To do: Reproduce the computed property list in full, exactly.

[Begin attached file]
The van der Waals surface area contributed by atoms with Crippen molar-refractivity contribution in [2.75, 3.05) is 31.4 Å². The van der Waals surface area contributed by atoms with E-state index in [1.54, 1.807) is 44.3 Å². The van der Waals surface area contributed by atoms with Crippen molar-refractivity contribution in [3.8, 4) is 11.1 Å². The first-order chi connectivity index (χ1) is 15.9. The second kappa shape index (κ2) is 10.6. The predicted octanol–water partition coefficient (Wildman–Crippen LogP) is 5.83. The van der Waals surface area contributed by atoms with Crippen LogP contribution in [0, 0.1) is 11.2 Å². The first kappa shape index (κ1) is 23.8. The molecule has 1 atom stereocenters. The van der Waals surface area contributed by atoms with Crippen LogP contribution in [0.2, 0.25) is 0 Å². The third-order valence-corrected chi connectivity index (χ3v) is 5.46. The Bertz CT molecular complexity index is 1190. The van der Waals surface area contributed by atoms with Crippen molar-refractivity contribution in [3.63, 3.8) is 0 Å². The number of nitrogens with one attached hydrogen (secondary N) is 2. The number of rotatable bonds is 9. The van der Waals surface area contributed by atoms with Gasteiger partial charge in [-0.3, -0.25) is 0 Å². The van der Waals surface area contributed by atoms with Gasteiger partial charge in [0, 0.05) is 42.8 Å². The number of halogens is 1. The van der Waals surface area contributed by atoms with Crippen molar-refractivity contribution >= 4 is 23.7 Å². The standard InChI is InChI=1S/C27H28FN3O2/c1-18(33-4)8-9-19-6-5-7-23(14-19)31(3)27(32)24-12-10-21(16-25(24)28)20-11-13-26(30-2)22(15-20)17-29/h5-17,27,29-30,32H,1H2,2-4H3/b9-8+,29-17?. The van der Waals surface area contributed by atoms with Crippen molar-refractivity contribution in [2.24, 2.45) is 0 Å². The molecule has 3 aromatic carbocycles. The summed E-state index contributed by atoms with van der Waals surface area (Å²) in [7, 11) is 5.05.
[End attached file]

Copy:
The van der Waals surface area contributed by atoms with Crippen molar-refractivity contribution in [2.75, 3.05) is 31.4 Å². The van der Waals surface area contributed by atoms with E-state index in [1.54, 1.807) is 44.3 Å². The van der Waals surface area contributed by atoms with Crippen molar-refractivity contribution in [3.8, 4) is 11.1 Å². The first-order chi connectivity index (χ1) is 15.9. The second kappa shape index (κ2) is 10.6. The predicted octanol–water partition coefficient (Wildman–Crippen LogP) is 5.83. The van der Waals surface area contributed by atoms with Crippen LogP contribution in [0, 0.1) is 11.2 Å². The first kappa shape index (κ1) is 23.8. The molecule has 1 atom stereocenters. The van der Waals surface area contributed by atoms with Crippen LogP contribution in [0.2, 0.25) is 0 Å². The third-order valence-corrected chi connectivity index (χ3v) is 5.46. The Bertz CT molecular complexity index is 1190. The van der Waals surface area contributed by atoms with Crippen molar-refractivity contribution in [3.63, 3.8) is 0 Å². The number of nitrogens with one attached hydrogen (secondary N) is 2. The number of rotatable bonds is 9. The van der Waals surface area contributed by atoms with Gasteiger partial charge in [-0.3, -0.25) is 0 Å². The van der Waals surface area contributed by atoms with Gasteiger partial charge in [0, 0.05) is 42.8 Å². The number of halogens is 1. The van der Waals surface area contributed by atoms with Crippen molar-refractivity contribution >= 4 is 23.7 Å². The standard InChI is InChI=1S/C27H28FN3O2/c1-18(33-4)8-9-19-6-5-7-23(14-19)31(3)27(32)24-12-10-21(16-25(24)28)20-11-13-26(30-2)22(15-20)17-29/h5-17,27,29-30,32H,1H2,2-4H3/b9-8+,29-17?. The van der Waals surface area contributed by atoms with Crippen molar-refractivity contribution in [2.24, 2.45) is 0 Å². The molecule has 3 aromatic carbocycles. The summed E-state index contributed by atoms with van der Waals surface area (Å²) in [7, 11) is 5.05.